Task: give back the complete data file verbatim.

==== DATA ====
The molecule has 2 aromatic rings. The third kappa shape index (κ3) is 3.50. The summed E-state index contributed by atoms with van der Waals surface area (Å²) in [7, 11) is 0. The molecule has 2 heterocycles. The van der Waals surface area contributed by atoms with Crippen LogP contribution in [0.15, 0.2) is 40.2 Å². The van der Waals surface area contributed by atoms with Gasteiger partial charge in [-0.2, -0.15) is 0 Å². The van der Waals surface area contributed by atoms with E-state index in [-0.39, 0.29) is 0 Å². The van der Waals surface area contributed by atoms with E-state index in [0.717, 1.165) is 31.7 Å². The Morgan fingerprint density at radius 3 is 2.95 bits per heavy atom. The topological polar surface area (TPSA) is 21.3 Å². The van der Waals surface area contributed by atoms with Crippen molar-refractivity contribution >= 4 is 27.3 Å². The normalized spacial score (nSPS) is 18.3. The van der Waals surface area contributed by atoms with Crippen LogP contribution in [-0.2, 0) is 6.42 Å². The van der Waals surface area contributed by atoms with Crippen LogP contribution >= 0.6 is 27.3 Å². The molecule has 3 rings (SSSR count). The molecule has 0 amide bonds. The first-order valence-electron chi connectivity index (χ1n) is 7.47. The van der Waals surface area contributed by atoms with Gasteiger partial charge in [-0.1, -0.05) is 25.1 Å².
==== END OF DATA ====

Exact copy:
The molecule has 2 aromatic rings. The third kappa shape index (κ3) is 3.50. The summed E-state index contributed by atoms with van der Waals surface area (Å²) in [7, 11) is 0. The molecule has 2 heterocycles. The van der Waals surface area contributed by atoms with Crippen LogP contribution in [0.15, 0.2) is 40.2 Å². The van der Waals surface area contributed by atoms with Gasteiger partial charge in [-0.2, -0.15) is 0 Å². The van der Waals surface area contributed by atoms with E-state index in [-0.39, 0.29) is 0 Å². The van der Waals surface area contributed by atoms with E-state index in [0.717, 1.165) is 31.7 Å². The Morgan fingerprint density at radius 3 is 2.95 bits per heavy atom. The topological polar surface area (TPSA) is 21.3 Å². The van der Waals surface area contributed by atoms with Crippen molar-refractivity contribution >= 4 is 27.3 Å². The normalized spacial score (nSPS) is 18.3. The van der Waals surface area contributed by atoms with Crippen LogP contribution in [-0.2, 0) is 6.42 Å². The van der Waals surface area contributed by atoms with Crippen LogP contribution >= 0.6 is 27.3 Å². The molecule has 3 rings (SSSR count). The molecule has 0 amide bonds. The first-order valence-electron chi connectivity index (χ1n) is 7.47. The van der Waals surface area contributed by atoms with Gasteiger partial charge in [-0.1, -0.05) is 25.1 Å².